News & Events


Olaf W. and Juta R. Millert Memorial Speaker Series in Psychology

Talk Title:  “The Altruistic Brain”
Date/Time: Monday, Oct. 1, 3:30-4:30 pm
Location:  Viking Theater

Abstract:  Every year in the United States, over 100 Americans donate one of their own kidneys to a stranger. Dozens more receive the Carnegie Medal for heroism for rescuing strangers from danger. The question is: why? What drives people to take risks and make sacrifices to help strangers? Our work includes behavioraland brain imaging research aimed at understanding the roots of extraordinary altruism. Results of our behavioral and brain imaging research suggest that extraordinary altruists possess neural and cognitive characteristics that may predispose them to high levels of care and compassion. In terms of their brain structure and function, they look the opposite of highly callous individuals (such as psychopaths). They also show unusually strong connections between brain areas that support parental care. These variations may increase altruists’ capacity for empathic responding and bias them toward protective responses to others’ distress. Together, these results suggest that extraordinary altruism may result from variations in established neural and cognitive phenomena that support social and emotional responsiveness. They also suggest that human altruism may be subserved by ancient neural systems that support parental care.

Bio:  Abigail Marsh is Associate Professor of Psychology, Neuroscience, and Cognitive Science at Georgetown.  She received her Ph.D. from Harvard University and conducted post-doctoral research at the National Institute of Mental Health. Her research is aimed at answering the questions: How do we understand what others think and feel? What drives us to help other people? What prevents us from harming them? She addresses these questions using functional and structural brain imaging in adolescents and adults, as well as behavioral, cognitive, genetic, and pharmacological techniques. She is the author of over 70 publications in journals that include Proceedings of the National Academy of Sciences, Nature Human Behavior, American Journal of Psychiatry, and JAMA Psychiatry, as well as a trade book about her research on the brain basis of empathy and compassion called THE FEAR FACTOR (2017, Hachette). Her work has received awards that include the Cozzarelli Prize for scientific excellence and originality from the Proceedings of the National Academy of Sciences, The S&R Kuno Award for Applied Science for the Social Good, and the Richard J. Wyatt Fellowship award for translational research from the NIMH.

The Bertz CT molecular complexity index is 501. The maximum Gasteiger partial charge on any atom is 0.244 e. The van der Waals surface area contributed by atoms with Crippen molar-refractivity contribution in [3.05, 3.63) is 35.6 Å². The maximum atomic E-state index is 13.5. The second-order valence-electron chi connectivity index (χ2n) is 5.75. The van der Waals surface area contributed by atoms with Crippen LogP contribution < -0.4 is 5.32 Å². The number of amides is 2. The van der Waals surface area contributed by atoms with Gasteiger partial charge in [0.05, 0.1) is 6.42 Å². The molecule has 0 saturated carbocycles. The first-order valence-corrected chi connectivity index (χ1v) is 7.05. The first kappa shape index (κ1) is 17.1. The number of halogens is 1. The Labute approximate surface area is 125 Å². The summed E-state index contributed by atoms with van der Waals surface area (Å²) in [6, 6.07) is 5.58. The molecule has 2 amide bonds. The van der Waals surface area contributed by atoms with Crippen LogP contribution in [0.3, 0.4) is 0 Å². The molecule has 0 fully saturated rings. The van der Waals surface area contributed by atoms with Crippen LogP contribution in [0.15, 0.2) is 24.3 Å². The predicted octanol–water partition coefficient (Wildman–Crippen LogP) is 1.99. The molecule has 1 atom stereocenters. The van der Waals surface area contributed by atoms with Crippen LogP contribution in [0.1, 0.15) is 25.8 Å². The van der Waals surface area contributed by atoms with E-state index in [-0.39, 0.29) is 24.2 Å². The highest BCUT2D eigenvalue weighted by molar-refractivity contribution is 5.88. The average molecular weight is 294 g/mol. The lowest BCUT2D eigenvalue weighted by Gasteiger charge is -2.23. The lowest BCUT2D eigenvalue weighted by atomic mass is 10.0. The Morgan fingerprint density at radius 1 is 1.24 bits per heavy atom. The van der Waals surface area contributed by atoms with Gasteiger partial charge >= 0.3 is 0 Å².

Congratulations to Corinne Kieras,  winner of the 2018 Psychology in Art competition.  The Psychology Department hosted an art competition to showcase how Psychology inspires art. The competition was open to many mediums of art, including paintings, drawings, printmaking, photography, sculptures, ceramics, and mixed-media. 


First Place                  

Artist:       CORINNE KIERAS (Seattle, WA)
Major:      Psychology and Computer Science, 2020
Title:         Nature vs. Nurture